authority, contamination, death, discernment, hypocrisy, money, religion, temple, unclean, worship

Crooks and Robbers, #89

“Jesus Cleansing the Temple,” Jeffrey Weston

45 And he entered the temple and began to drive out those who sold, 46 saying to them, “It is written, ‘My house shall be a house of prayer,’ but you have made it a den of robbers.”

Luke 19:45-46

People detest hypocrisy. I’ve discovered that no matter who they are–pagan or devout believer, there is an awareness of this kind of religious evil. As I considered art for this post, I came across dozens, and dozens of different takes on this passage. One could open up a large gallery simply on “Jesus Cleansing the Temple.”

The priests and the merchants had a corner on the market. There was a need for pilgrim to have animals for sacrifices. But it was said that you could buy a pair of doves for 5 cents outside the temple, but once you entered they sold for 75 cents. The pilgrims also needed to change over their native currency to the temple money. That too, made a tidy little profit.

Jesus had visited the temple numerous times. He was dedicated there, and as a boy he taught the elders and priests. On his own pilgrimages 4 times a year, he witnessed the steady commerce that was done. Since the temple work went on 24 hours a day, the tables had to be constantly manned.

The issue here was authenticity. Keep in mind that this would be Jesus’ last visit. In a few days the authorities would publicly beat and then execute him. In some sense, Jesus was making a clear statement. Being fully God he had the right to declare the validity of what was going on. And it wasn’t good.

The temple was there for prayer. It was the place where God and man could meet each other. Every block laid, every pillar set, was a declaration of this idea. God and man reunited, with a sacrifice for sin. It was to be the official place where this would happen. And it would require a sacrifice for sin to open up a way to worship and pray.

“Of all bad men religious bad men are the worst.”

C.S. Lewis

Faith was hijacked by men who really didn’t believe. A flourishing industry had developed–religious language and ideas became the way to fleece those who really did believe. The greed of certain men had compromised real worship. Evil had worked its ugly way into the very core of the faith. It was an terrible thing.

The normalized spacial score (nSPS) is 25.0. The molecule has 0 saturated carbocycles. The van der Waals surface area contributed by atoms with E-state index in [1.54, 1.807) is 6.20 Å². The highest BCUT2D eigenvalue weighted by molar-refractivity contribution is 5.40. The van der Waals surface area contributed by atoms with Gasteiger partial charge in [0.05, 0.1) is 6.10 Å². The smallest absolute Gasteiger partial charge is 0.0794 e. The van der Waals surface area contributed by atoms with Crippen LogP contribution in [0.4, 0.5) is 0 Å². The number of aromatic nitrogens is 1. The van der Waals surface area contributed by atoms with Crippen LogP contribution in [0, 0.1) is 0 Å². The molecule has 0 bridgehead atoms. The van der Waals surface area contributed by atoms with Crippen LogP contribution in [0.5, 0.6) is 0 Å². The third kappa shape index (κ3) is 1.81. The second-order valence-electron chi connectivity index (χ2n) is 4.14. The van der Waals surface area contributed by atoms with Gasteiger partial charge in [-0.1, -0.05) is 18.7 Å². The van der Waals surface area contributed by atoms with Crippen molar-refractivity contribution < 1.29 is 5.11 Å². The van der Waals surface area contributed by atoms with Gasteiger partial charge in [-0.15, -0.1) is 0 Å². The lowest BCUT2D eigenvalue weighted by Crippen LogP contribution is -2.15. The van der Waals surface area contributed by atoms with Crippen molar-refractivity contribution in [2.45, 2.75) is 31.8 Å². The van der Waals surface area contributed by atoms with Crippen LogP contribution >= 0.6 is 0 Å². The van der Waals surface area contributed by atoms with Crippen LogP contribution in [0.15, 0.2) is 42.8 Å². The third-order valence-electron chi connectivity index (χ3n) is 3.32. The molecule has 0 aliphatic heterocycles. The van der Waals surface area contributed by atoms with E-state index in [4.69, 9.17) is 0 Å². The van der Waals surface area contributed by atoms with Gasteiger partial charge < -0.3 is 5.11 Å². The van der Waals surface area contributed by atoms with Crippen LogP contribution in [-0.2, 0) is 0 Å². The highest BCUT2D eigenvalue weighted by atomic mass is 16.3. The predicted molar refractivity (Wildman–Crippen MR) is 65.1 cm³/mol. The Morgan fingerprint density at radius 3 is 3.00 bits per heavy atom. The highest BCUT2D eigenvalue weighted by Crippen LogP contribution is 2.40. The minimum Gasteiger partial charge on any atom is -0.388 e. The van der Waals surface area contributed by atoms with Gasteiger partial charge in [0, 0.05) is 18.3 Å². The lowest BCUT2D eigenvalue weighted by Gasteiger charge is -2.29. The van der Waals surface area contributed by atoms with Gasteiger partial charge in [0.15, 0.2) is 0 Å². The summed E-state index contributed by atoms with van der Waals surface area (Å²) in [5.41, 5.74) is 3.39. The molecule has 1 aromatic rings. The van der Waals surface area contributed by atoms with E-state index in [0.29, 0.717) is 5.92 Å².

The tables were located in the outer courts. These courts were as far as Gentiles could go–it was for them who wanted to pray. Jesus understood Isaiah, and quotes it in his rebuke, (Isa. 56:7). The religious evil that developed there was truly an abomination–and it had to stop.

We need to be aware that we’re definitely attracted to this kind of hypocrisy. We dare not point the finger too quickly –yes, we need to see it–not to pass judgement, but to understand the hatred God has for this sin. The temple of our bodies belong to him. He will enter our lives–he will flip our tables if he has to, he won’t tolerate our hypocrisy.

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authority, called, discernment, faith, hypocrisy, Kingdom of God, leadership, love, truth

God’s Sign Language, #47

“You know how to interpret the appearance of the sky, but you cannot interpret the signs of the times.”

Matthew 16:3, (context, vv. 1-12)

This disturbing union of Pharisee and Sadducee was telling–they were polar opposites. One group was ultra-conservative, and the other flaming liberal, the yin and the yang. They detested each other. To somehow unite these hated enemies must have taken someone with some flair!

Leadership could no longer discern between what was right and what was wrong. These men had gravitated into high office for selfish reasons. They were hypocrites; they loved the praise of men immensely, and would never dream of giving up the power and prestige.

Hypocrisy becomes my way of ensuring that I can retain all that honor. When our positions of oversight, direction and wisdom are taken over by confused leaders who haven’t the slightest idea of what God is speaking we are in critical danger. We need those who can interpret these things to us without caving into either the fear or praise of men.

The Jews of Jesus’ day had a saying that if all the hypocrites in the world were divided into ten parts, Jerusalem would contain nine of the ten parts. Jesus wasn’t the first one who saw the religious lies of His day. It was more or less understood by everyone.

Jesus the Messiah had truly come. He preached, taught and healed. He revealed Himself over and over to the Jewish people. He explained the Kingdom of God. The Jewish “leaders,” didn’t recognize Him, they refused to see. They were the hypocrites who gravitated to ministry for the prestige that was given; never for the responsibility of the office.

Truth is as critical to a church as love is.

We are to be known by our love, but we’re also to be understood as being people of truth. We must understand the difference between black and white. We need leadership who will look at these sticky issues and explain it to us. We need them to decipher the moment.

I don’t know what the future holds for the Church. Whatever it is, I’m sure it will be an adventure. Let’s keep listening to Jesus, reading the Word, and hearing each other. Let’s avoid hypocrisy as if it were the smallpox. Let’s pray for leadership that understands the moment, and that knows the dark evil of the praise of men.

“For not only does sound reason direct us to refuse the guidance of those who do or teach anything wrong, but it is by all means vital for the lover of truth, regardless of the threat of death, to choose to do and say what is right even before saving his own life.”

A.W. Tozer

  

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